The Great Bailout and Taxes
In a recent conversation with my dad he said that he never thought that tax revolts would occur in his lifetime, but for the first time, he is beginning to anticipate that a tax revolt is not too far away. I was a bit taken aback, but then began thinking about the possibility, and he may have a valid point. Consider two extremes – 0% taxation is total freedom, 100% taxation is essentially slavery. At what point are we all simply indentured servants to Uncle Sam? Right now, if you are actively working for a paycheck, it is likely that about half of the money that is paid by your employer to you is going to Uncle Sam. For some it is a little less, for some it is a little more.
Don’t believe it…? Are you taking into account your employers 7% of matching taxes that are paid and not even shown on your pay stub? How about gasoline tax? Who nets more money from your gallon of gas, the oil company or the government? Did you think about normal sales taxes? How about the approximately 22% of business taxes that has been found to be passed to consumers in the ordinary cost of goods?
This leads to a big question, are we all really working until lunch everyday just to raise enough money to pay taxes for the privilege of…working?
How is this possible? It's easy, no one knows what he or she pays in taxes. So, at what point does that amount become so exorbitant that people start to seek the information that is out there and figure out what they are paying? Can we always blame businesses for gouging consumers without looking at what the government is taking in? Thus far most Americans seem OK with taxes and small tax increases because the government is supporting our troops, building roads, funding schools, and helping less fortunate people. So we do our duty, complain a little, but cough up because at the end of the day it isn’t worth going to jail over taxes (which is what happens if you don’t pay, is it not?)
But then a program is proposed that just doesn't make sense and people like me get extremely irritated, such as, the mortgage bailout. In case you are not aware? Some people, mostly in Southern Florida similar areas bought property they couldn’t afford in fast appreciating markets, sat on it too long, and now they can’t unload it for the windfall profits that they were hoping to obtain. They now face foreclosure because they simply cannot afford the payments. President Bush announced an effort to allow the government to guarantee the loans of these people while they ride out this dip in the market, or continue to sell their property for a smaller amount of profit. Make no mistake, this isn’t mom and pop at the end of a thirty-year mortgage getting ready to be thrown out, these are people that bought way too much home thinking they would get to re-fi before the bigger payments hit, or re-financed at the appreciated value of their home, i.e. took out a bunch of cash and bought other stuff without understanding what they were getting into. After all, there was no end to how high their home values would go, right? Wrong, now their investment (a home is usually referred to as a person’s largest investment) is crashing and they can’t get away from it.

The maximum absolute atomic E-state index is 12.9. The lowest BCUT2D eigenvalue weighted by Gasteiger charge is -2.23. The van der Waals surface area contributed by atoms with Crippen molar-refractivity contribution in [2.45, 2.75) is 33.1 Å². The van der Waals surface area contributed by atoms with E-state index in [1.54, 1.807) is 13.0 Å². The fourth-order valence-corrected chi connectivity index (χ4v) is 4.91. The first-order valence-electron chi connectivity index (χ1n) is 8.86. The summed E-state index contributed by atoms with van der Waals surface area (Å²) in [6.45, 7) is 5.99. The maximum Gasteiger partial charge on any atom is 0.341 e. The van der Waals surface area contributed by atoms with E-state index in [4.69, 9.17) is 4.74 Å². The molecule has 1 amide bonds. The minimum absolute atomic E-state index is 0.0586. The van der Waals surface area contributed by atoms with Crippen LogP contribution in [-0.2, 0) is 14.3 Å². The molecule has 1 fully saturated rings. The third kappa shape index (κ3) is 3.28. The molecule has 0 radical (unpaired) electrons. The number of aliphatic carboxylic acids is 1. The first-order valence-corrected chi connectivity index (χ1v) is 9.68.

Real Estate is not a liquid asset, never has been, never will be. It's one of the reasons for the buyer beware motto when one is purchasing property. Now after subsidizing the cost rebuilding Southern Florida and coastal areas in post-hurricane season every year (if you don't think we are doing this just look at the price of lumber and construction materials in your area), we are going to bail the homeowners out of their bad investments? Or at least hold the fort down long enough to let them ride out the downturn.
Are we going to bail out business owners whose business fail in low-income parts of the country? Or investors who buy hot stocks and lose their shirts? Nope, just the people who guessed wrong on the housing market in over-valued areas. It is easy to get caught up in thinking that we are "helping" people, and as I have said most Americans believe in helping their fellow man or woman. We seem OK with taxes going to help people, so why is this any different? The difference here…these people are living BETTER than we are!!! That’s right, they are living in nicer houses, with fancier cars, toys, furnishings, etc in parts of the country that most of us only get to visit for a week on an overpriced vacation. Will the average American be OK with losing half of their income each day only to subsidize a person in a million dollar home in Southern Florida, driving a Hummer and/or Mercedes while he/she is driving two used cars and living in a modest home in this area because the cost of living was more manageable? Should those of us who didn’t over-buy, didn’t make a mistake, and didn’t wait too long to get out be footing the bill for those that did? Should those of us who moved to more rural, more consistent areas continue to subsidize big city and coastal living? I hope not.